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Teach What You Want to Learn

Teach What You Want to Learn
This entry is part 6 of 7 in the series Ask

Want to really learn something? Teach it.

This is preparation for my talk later this week. Notes, video takes, etc.

Teach What You Want to Learn

My son is writing a book called, “7 Tips to be a Better Friend when You’re a 15-year-old Boy.”

Does he have a Ph.D in child psychology? He doesn’t have a Ph.D in anything.

Has he read countless articles on the topic? I’m not sure he can read. 😉

Has he interviewed dozens of teenage boys on the topic? Well, sorta.

How in the world is he an expert?

  • He has good friends.
  • He keeps them for a long time.
  • They like him.
  • He likes them.
  • They have each other’s backs.

Who is his book for?

For that teenage kids who wants to have better friends. Think those kids exist?

You betcha.

“But why,” I hear you ask, “is he writing a book on it? Can’t he just be satisfied with knowing something, being good at something, and call it a day?”

Aha! Of course he can.

But his dad is…me.

I know that by teaching something, by writing it out, making 7 chapters and expanding on your initial thought you learn, you learn it deeply.

More than if you just sat there and recognized yourself as knowing something.

Plus, he might help some other teenage boys.

What if a teenage boy took one of his strategies and made a new friend?



Now I know what you’re thinking, my dear Toastmaster friends. You’re thinking,

“This is all really touching, Bradley, but I don’t have–nor do I really want–a 15-year-old boy. How is this relevant for me?”

— What You’re Thinking

Aha, here we go.

Teach What You Want to Learn

I have been asked to be the ambassador, the sponsor of a Toastmasters club here in The Netherlands.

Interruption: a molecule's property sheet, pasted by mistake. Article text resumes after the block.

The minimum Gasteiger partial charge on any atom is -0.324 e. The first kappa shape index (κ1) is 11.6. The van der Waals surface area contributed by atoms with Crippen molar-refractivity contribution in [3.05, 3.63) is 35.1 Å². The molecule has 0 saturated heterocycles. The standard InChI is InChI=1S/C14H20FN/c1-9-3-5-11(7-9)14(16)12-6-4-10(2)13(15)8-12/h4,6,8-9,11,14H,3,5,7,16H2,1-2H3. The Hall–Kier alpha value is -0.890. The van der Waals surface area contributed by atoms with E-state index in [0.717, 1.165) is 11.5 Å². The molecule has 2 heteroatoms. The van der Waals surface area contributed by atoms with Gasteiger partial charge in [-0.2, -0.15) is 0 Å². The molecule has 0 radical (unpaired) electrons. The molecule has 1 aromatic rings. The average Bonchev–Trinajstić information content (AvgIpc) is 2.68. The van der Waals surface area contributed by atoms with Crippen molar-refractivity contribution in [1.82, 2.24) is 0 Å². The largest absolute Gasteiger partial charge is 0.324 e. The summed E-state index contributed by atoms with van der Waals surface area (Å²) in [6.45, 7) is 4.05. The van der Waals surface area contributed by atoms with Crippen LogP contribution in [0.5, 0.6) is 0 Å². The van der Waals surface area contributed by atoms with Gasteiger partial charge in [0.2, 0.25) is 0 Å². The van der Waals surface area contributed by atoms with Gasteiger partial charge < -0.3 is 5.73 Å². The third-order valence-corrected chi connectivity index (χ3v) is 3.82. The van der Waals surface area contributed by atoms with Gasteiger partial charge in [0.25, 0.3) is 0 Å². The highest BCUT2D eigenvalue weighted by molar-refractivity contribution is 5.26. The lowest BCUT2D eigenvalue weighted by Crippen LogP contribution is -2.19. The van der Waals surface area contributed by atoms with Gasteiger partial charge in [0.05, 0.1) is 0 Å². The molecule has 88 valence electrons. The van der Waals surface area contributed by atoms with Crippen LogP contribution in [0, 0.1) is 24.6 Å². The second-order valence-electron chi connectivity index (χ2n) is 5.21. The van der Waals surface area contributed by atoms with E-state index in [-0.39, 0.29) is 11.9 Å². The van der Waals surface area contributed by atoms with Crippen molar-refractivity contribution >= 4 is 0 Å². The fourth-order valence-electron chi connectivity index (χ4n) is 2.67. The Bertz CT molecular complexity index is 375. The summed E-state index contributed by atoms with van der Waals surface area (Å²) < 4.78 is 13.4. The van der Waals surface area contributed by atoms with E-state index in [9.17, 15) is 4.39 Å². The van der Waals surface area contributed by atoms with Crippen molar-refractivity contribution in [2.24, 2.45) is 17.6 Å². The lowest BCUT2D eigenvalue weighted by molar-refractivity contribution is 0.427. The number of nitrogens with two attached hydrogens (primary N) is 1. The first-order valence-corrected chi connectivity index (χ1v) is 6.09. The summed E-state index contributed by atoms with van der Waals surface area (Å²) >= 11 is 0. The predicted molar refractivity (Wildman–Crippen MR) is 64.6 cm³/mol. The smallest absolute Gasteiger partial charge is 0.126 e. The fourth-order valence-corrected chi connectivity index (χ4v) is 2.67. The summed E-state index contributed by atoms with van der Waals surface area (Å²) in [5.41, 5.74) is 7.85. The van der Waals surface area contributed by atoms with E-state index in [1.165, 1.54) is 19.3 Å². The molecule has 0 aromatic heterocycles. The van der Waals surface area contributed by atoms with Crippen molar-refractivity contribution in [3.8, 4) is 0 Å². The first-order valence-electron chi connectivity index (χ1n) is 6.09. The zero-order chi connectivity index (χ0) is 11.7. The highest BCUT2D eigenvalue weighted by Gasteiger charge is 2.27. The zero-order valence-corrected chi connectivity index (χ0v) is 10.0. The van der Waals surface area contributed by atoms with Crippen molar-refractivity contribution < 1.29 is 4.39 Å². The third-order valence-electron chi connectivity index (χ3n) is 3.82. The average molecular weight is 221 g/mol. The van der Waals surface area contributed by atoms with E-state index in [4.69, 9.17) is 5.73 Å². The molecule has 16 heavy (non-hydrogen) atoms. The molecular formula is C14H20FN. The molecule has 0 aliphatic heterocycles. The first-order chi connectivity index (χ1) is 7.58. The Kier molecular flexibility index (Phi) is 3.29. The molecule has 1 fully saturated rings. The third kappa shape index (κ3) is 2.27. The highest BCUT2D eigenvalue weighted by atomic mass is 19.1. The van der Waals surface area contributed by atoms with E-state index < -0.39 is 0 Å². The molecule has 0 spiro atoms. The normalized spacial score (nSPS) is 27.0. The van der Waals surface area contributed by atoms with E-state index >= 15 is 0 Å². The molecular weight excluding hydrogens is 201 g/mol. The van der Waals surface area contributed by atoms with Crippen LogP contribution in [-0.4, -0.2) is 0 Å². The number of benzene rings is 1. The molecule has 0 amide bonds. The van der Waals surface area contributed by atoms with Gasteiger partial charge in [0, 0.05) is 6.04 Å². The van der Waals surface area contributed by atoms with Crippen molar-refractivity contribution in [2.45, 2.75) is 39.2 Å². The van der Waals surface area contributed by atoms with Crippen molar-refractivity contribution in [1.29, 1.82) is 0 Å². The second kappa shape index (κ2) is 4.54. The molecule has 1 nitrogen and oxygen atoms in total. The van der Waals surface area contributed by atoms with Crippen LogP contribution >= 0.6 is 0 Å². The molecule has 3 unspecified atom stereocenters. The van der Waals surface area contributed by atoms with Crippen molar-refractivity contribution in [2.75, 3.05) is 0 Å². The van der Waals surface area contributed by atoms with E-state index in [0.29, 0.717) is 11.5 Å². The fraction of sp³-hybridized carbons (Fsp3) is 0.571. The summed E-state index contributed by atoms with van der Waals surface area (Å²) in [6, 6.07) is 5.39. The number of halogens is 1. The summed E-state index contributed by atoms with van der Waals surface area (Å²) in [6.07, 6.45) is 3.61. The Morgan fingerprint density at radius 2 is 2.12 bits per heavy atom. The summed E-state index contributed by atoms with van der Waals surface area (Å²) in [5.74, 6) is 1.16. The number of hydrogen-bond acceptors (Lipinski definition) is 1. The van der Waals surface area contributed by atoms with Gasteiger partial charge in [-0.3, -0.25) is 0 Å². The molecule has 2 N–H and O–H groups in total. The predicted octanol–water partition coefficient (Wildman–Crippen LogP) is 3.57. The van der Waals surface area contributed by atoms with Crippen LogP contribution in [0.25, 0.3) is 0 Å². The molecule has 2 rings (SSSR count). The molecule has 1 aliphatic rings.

The club doesn’t exist yet. The few founding members have zero experience in Toastmasters much less in forming a new club.

They probably don’t know much about giving speeches, what to do with your hands, how to pause, how to move around the stage, how to evaluate the speech.

They probably don’t know any of that.

Can you think of people who know that sort of thing?

Can you think of people who, in the eyes of those newbies, compared to those just starting out, have worlds of experience?

Here is my challenge to you, Utrecht Toastmasters.

Teach what you want to learn.

What is something you would like to know more about with regards to public speaking? Is it more technical like timing or voice control? Or maybe a bit more nuanced like how can you connect with the audience better?

Want an extra challenge?

Teach something you don’t know very well.

Remember, you still know it better than that person who knows nothing about it.

All we really need to know is about 10% more than the other person to be of value to them.

If I were to pick a subject where I would like to improve in, say, structure to my evaluations, I might:

  1. Sift through my own knowledge,
  2. Talk with others (especially those more knowledgeable than me),
  3. Pay more attention to evaluators and watch how they work,
  4. Ask questions, directly after an evaluation, to an evaluator about something specific I noticed.

Are you seeing what’s happening? I’m paying attention. I’m learning. I’m getting better.

All because I’m going to Teach What I Want to Know.

This doesn’t mean you shouldn’t teach something you’re good at. When you do that, you just get even better.

Sure, I’d love to have Cora give a talk about how to do an evaluation. In preparing for her speech, she would reverse engineer how she does it and then spell that out for us.

In the coming weeks and months, we here at Utrecht Toastmasters are going to build an educational vault, a collection of speeches, for that new chapter.

We are all going to be ambassadors for that chapter.

We each know something more than they do. If we don’t know it well, we’ll learn it before we teach it.

But in order to really learn it?

We need to teach it.

Take 1

Take 2

Take 3

Take 4

Take 5

Take 6

Take 7

Take 8

Take 9

Take 10

Series Navigation<< The Power of Asking–and the Fear Behind Why We Don’t Do It

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